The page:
[Haskell-cafe] Re: Haskell Propaganda

Ben Franksen ben.franksen at online.de
Wed Aug 27 18:56:08 EDT 2008

Brandon S. Allbery KF8NH wrote:
> On 2008 Aug 27, at 16:49, Daniel Fischer wrote:
>> Am Mittwoch, 27. August 2008 22:34 schrieb Aaron Tomb:
>>> When you do use Maybe, you have to explicitly handle the Just and
>>> Nothing cases separately. Pattern matching reminds you that both are
>>> possible. I tend to view fromJust as a function you should only use
>>> if
>>> you're _very_, _very_ sure that the Nothing case is impossible. But,
>>> if so, why are you using a Maybe type in the first place?
>> Good question. Maybe because you use a function which returns a
>> Maybe result
>> but you know in your use case it's always a Just. But then still a
>> case fun args of
>> Just val -> use val
>> Nothing -> error $ LOCATION ++ " Hey, that ought to be impossible! Go
>> investigate!"
>> would be cleaner. If fromJust is more efficient and this code is
>> called many
>> times in your programme, that could count as a reason.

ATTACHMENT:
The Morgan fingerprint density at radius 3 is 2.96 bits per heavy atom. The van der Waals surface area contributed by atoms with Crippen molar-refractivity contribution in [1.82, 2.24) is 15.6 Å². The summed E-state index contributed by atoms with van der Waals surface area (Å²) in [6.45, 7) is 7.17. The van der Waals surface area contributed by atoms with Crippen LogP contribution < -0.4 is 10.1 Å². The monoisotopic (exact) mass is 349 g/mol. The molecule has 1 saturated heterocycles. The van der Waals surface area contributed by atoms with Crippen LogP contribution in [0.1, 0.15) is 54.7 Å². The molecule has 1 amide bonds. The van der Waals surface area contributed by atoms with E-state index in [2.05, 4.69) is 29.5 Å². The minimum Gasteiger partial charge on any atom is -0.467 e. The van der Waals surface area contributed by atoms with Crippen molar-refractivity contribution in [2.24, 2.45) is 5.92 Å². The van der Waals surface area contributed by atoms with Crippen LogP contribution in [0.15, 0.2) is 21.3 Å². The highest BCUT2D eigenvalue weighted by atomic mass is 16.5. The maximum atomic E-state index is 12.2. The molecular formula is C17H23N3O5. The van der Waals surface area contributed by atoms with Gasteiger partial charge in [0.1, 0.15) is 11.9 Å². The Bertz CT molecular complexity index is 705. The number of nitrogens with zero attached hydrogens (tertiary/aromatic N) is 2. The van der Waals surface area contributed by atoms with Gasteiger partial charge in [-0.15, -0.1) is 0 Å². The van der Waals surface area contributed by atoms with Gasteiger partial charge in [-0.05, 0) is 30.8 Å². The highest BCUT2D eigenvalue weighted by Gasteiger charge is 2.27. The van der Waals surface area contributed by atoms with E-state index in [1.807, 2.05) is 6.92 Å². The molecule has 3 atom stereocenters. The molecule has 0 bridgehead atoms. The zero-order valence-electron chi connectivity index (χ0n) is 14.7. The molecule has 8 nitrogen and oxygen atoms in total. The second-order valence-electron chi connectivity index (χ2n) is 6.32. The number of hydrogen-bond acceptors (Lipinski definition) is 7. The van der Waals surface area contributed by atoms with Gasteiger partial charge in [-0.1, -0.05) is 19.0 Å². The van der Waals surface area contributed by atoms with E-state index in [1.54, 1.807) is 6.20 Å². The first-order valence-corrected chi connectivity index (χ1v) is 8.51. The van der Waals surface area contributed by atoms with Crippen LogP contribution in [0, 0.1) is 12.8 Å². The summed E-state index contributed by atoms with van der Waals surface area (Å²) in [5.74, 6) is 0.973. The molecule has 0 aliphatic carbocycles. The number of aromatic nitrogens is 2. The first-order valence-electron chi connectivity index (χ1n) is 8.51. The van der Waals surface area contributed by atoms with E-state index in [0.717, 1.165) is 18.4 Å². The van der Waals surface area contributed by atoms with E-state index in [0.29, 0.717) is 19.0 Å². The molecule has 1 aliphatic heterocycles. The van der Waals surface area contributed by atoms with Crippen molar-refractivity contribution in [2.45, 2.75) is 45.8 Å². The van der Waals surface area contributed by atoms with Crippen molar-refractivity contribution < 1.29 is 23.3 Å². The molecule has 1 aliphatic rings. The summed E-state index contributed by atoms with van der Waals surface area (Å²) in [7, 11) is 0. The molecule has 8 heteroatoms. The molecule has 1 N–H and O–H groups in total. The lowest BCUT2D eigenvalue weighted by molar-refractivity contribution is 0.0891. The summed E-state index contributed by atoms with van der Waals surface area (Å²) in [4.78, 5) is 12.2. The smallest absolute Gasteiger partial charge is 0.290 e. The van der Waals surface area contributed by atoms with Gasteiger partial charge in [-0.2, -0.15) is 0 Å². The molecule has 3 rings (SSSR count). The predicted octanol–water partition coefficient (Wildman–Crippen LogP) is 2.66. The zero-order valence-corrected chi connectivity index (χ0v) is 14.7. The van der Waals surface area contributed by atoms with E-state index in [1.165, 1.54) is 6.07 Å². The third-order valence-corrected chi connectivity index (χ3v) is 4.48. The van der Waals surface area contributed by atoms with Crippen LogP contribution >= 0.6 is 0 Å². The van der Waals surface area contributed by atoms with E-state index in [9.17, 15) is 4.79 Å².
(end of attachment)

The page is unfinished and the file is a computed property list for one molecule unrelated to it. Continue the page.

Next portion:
> I have more than once seen a NULL dereference not get caught until
> later (admittedly I think most POSIX-like systems unmap page 0 these
> days; but think of embedded systems or other non-POSIX environments).

Oh yes, embedded systems indeed. We have only recently discovered a subtle
bug in some C code I wrote years ago where I mixed up the order of two
statements. The result was that memory at address zero was overwritten with
a string. Interestingly, we /never/ had any segfaults, exceptions,
whatever, not even broken behavior of any sort. I discovered the problem
only when I explicitly looked at the memory area in question to find out
what the system uses as default interrupt handler (yes, this was VxWorks on
an 68040, and the interrupt vector table is located at zero). In the end I
managed to crash a computer by issuing '1/0' on the shell (apparently the
vector for the division by zero fault handler had been overwritten)...
however, that was after I already knew there was something bad going on.

Note that C compilers are, in principle, free to interpret the value 0, when
compared or assigned to a pointer, as any address they like, so in
principle the C compiler could 're-map' 0 to some never-mapped memory
region. I know of no case where this is done, though.

> even fromJust gives you more of an ability to track the problem down
> in that case.



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